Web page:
And finally, the last two verses, he speaks of the eternal benefits of possessing the Son. He says, “This is the record. This is the testimony. The Holy Spirit gives that God hath given us eternal life.” That is, not offered, not promised, but has given us eternal life, and if he has given us eternal life, we haven’t earned it. It’s not a prize that we earn. It’s not something that we are able by doing something to acquire. Further he says, “It’s in the Son.” And so in giving us eternal life, since eternal life is in the Son, we must have the Son too. So he has given us the Son, and the life that is within him, and further he not only says that, but he says, “He has given us eternal life, and this life is in his Son at the present time.” We have it as a possession, and we have it forever.

You know what that means? Well, that means things like this. You desire peace. Peace is in Christ, and so when you have Christ, you have serenity. Power is in our Lord, and since power is in our Lord, and you have our Lord, then you have the means by which you may defeat frustration. And not only is peace and power in our Lord, but divine love is there, and so you have all that means tenderness of heart and love that comes from him. And finally you have in him life, and therefore you have the defeat of death in your own life, and as you face the future, as you draw near to the physical death that each of us shall experience, if the Lord does not come, you have the means by which you not only survive, my Christian friend, but you are victorious in our Lord and savior Jesus Christ.

That means something to us old folks, and remember this, you young people, we never know when we do die. I taught in theological seminary for over thirty years, about forty to be exact. Many of the kids that I taught are with the Lord now. It’s amazing. Almost from the beginning, men who were taught in seminary are with the Lord. They know more theology than I do now. They just cannot give me a lecture. I would like for them to do that, but nevertheless they are probably saying among themselves, “He has some things right, but he sure has lots of things wrong.” [Laughter] The 12th verse, he says, “He that hath the Son hath life, and he that hath not the Son of God, hath not life.”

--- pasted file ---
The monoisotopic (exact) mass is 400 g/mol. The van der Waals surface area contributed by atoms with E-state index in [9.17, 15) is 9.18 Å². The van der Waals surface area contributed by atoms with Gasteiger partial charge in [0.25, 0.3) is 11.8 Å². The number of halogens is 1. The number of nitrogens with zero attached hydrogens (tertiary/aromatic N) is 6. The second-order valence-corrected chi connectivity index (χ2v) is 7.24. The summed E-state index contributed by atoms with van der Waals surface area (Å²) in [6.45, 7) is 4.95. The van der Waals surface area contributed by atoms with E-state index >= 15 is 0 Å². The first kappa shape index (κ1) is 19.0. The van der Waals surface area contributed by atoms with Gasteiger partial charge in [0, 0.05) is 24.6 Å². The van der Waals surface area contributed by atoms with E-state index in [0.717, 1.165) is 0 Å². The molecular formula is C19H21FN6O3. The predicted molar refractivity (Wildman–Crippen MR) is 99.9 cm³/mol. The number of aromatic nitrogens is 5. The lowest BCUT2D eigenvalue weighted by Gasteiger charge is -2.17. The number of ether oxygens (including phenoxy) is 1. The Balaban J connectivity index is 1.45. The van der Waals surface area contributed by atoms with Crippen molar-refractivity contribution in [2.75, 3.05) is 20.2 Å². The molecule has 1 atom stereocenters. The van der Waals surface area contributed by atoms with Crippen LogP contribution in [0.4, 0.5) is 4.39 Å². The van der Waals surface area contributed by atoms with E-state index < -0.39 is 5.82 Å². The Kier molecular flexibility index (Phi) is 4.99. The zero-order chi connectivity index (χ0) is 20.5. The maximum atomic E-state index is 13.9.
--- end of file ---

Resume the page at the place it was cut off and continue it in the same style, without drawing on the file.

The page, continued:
Now, I know you’ve heard me say this before, it’s been said to have been Charles Haddon Spurgeon’s statement. Perhaps is was Rowland Hills, who lived a little bit before him, but Rowland Hill said, “He that hath the Son hath life.” Hath, h-a-t-h that spells got it. That’s what we have. We have eternal life. Well, John has said this is the faith that overcomes the world, and it is. The divine human Messiah, who has completed his work, and by the spirit continually testifies to it, so that the simple choice fazes us to believe, is to walk in the light in harmony with the ultimate unanswerable truth to bask in the divine love, to receive the divine life. Deliver us in our worldliness today from the preservaty of Bunyan’s Man with the Muck Rake. Do you remember him? He had a muck rake, and he spent all of his time with his muck rake looking down, and all the time over his head there was golden crown that was his, if he would just look up. He spent his whole life looking down. That’s a worldly man, a worldly man who doesn’t realize that the real possessions of life are that way.

May God help us to be delivered from our worldliness. It will not save me to know that Christ is a Savior, but it will save me to trust him to be my Savior. Thomas Brooks once said, “He that believeth on the Lord Jesus Christ shall be saved. Be his sins never so many, but he that believeth not on the Lord Jesus must be dammed be his sins never so few.” So I invite you by virtue of what Christ has done, testified to by the Holy Spirit, come. Lay hold of Christ. Lean upon his word. Trust in him by trusting in his atonement. Touch the hem of his garment, and you shall be saved through faith. May God in his grace bring you to the knowledge of our Lord and Savior Jesus Christ.

If you are here today, and you’ve never believed in him, I’ve got two things I want to say to you. First of all, I apologize for going over time. Secondly, trust Christ. No better time than now to bow your head. When a person prays, he trusts the atonement. Pray, oh God. Atonement is in Christ. I want the forgiveness of my sins, in grace give me life. You’re pleading the atonement as you pray. May God help you to do that. Let’s stand for the benediction. Bow our heads.

[Prayer] Father we are so grateful to Thee for the word of God, and for the testimony of the great apostle, as he neared the end of his life so positive, so forthright, so blessed a testimony to our Lord Jesus Christ who’s we are and whom we serve. Lord, if there shall be someone in this auditorium who does not know him, give them no rest nor peace until they rest in Christ.

For Jesus’ sake. Amen.

Posted in: 1st, 2nd, 3rd John